KEEP the dollar flying (i.e. keep it relatively expensive). Why? Why not make the rupee fly (i.e. keep it relatively overvalued)? There are very simple reasons to prefer the first approach to the second to keep our economy flying, rather than having a forced landing. To understand the reasons, imagine that you are a businessman with two choices. The first choice is to start an import business. The second is the export activity. Which one will you choose in our country? Import or export? Many will (and still choose) the import business because it requires little investment and is much easier to set up. Very few will choose the export activity because it requires huge investments and is difficult to set up. Is it too difficult to see this reality on the ground? This is one of the main reasons for keeping the exchange rate more favorable for exporters. Keeping it consistently more favorable for exporters also helps producers, thus promoting industrial growth.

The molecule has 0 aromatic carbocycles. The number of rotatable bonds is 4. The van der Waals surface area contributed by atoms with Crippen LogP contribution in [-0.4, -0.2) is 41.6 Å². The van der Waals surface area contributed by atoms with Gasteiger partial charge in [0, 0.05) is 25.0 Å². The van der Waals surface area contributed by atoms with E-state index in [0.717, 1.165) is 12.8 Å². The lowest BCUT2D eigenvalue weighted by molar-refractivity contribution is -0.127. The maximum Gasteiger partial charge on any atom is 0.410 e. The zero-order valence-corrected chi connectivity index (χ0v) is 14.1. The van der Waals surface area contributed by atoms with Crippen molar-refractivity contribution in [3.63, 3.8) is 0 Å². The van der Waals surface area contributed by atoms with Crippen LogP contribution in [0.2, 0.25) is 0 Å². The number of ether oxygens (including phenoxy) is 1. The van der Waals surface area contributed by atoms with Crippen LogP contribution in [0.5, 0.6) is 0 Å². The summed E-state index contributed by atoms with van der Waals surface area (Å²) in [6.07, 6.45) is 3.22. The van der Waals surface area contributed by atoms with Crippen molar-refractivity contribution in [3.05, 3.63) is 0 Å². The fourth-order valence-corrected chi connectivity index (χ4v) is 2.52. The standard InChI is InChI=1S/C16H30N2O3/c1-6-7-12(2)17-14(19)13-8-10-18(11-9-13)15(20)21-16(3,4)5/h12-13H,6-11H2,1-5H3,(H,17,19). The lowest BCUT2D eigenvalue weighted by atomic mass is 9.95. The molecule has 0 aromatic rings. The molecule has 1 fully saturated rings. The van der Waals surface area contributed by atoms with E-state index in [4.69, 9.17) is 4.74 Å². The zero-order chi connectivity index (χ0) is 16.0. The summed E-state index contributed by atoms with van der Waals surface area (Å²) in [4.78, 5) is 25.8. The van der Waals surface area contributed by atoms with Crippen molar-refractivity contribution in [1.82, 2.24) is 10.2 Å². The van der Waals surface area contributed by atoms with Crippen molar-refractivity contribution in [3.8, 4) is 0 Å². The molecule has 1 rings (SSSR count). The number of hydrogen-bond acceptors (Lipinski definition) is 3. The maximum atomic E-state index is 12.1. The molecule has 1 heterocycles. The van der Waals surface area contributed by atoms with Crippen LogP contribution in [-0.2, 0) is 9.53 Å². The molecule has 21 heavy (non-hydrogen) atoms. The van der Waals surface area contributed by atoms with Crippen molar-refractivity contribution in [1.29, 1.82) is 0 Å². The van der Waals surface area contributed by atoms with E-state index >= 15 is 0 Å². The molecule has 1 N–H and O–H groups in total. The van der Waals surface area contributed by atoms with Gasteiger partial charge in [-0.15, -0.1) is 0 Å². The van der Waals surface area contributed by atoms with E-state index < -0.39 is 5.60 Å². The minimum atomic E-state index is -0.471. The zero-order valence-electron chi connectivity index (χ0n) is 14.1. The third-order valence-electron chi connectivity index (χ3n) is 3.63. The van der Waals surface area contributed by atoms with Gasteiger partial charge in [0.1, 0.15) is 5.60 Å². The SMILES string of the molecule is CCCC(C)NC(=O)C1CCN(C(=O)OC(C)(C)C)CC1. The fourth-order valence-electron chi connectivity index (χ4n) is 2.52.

For decades – and from July 1949, barely eight months after the death of the Quaid – our policymakers deliberately chose to keep the rupee overvalued by not devaluing it despite the UK devaluing the pound sterling by 30 %. All the countries of the Commonwealth have done it except ours. The pound sterling became cheaper in Pakistan, and dependence on imports began under the guise of the then fashionable “import substitution strategy”. Since then, our country has been on a trajectory of faster import growth, slower or stagnant export growth, growing external debt needed to finance the import-export gap, and hence boom cycles. and slower growth.
The fear of exchange rate flexibility was shared by most, if not all, of our finance ministers.
Our exchange rate has historically favored importers over exporters. Yet we continue to bemoan our poor export performance. We seem to prefer the easier approach of whining rather than making the difficult decision to keep currencies always expensive. Should we also congratulate ourselves on our extraordinary performance in import growth? Our politicians, policymakers, bureaucrats and many economists (of national or media repute) continue to delude themselves that the expensive dollar is mainly the work of speculators, and must be stabilized (a euphemism to prevent the dollar from flying, or to keep it almost fixed).